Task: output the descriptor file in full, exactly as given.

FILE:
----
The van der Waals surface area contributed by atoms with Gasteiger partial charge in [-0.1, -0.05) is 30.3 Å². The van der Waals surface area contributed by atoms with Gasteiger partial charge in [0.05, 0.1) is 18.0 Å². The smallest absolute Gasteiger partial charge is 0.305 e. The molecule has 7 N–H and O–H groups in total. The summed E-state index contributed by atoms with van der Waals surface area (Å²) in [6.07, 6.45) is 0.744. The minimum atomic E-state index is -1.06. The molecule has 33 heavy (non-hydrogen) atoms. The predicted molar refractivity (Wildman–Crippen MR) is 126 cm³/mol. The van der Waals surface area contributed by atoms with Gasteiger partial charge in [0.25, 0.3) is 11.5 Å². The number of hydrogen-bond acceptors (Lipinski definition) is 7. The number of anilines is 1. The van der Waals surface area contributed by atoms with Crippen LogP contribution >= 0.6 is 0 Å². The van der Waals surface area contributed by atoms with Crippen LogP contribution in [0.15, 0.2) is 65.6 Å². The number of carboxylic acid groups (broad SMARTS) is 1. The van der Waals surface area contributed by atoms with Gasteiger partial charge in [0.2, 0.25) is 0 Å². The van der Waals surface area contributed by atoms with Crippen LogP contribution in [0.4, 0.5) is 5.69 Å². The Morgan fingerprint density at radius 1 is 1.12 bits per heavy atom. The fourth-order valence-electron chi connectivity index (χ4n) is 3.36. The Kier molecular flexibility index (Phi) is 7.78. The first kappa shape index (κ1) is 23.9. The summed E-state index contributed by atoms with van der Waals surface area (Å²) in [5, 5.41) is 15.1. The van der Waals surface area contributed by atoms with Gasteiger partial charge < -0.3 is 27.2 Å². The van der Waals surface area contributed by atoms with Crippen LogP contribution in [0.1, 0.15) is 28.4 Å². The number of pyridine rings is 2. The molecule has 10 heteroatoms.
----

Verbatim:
The van der Waals surface area contributed by atoms with Gasteiger partial charge in [-0.1, -0.05) is 30.3 Å². The van der Waals surface area contributed by atoms with Gasteiger partial charge in [0.05, 0.1) is 18.0 Å². The smallest absolute Gasteiger partial charge is 0.305 e. The molecule has 7 N–H and O–H groups in total. The summed E-state index contributed by atoms with van der Waals surface area (Å²) in [6.07, 6.45) is 0.744. The minimum atomic E-state index is -1.06. The molecule has 33 heavy (non-hydrogen) atoms. The predicted molar refractivity (Wildman–Crippen MR) is 126 cm³/mol. The van der Waals surface area contributed by atoms with Gasteiger partial charge in [0.25, 0.3) is 11.5 Å². The number of hydrogen-bond acceptors (Lipinski definition) is 7. The number of anilines is 1. The van der Waals surface area contributed by atoms with Crippen LogP contribution >= 0.6 is 0 Å². The van der Waals surface area contributed by atoms with Crippen LogP contribution in [0.15, 0.2) is 65.6 Å². The number of carboxylic acid groups (broad SMARTS) is 1. The van der Waals surface area contributed by atoms with Gasteiger partial charge in [0.2, 0.25) is 0 Å². The van der Waals surface area contributed by atoms with Crippen LogP contribution in [0.4, 0.5) is 5.69 Å². The Morgan fingerprint density at radius 1 is 1.12 bits per heavy atom. The fourth-order valence-electron chi connectivity index (χ4n) is 3.36. The Kier molecular flexibility index (Phi) is 7.78. The first kappa shape index (κ1) is 23.9. The summed E-state index contributed by atoms with van der Waals surface area (Å²) in [5, 5.41) is 15.1. The van der Waals surface area contributed by atoms with Gasteiger partial charge < -0.3 is 27.2 Å². The van der Waals surface area contributed by atoms with Crippen LogP contribution in [0.1, 0.15) is 28.4 Å². The number of pyridine rings is 2. The molecule has 10 heteroatoms.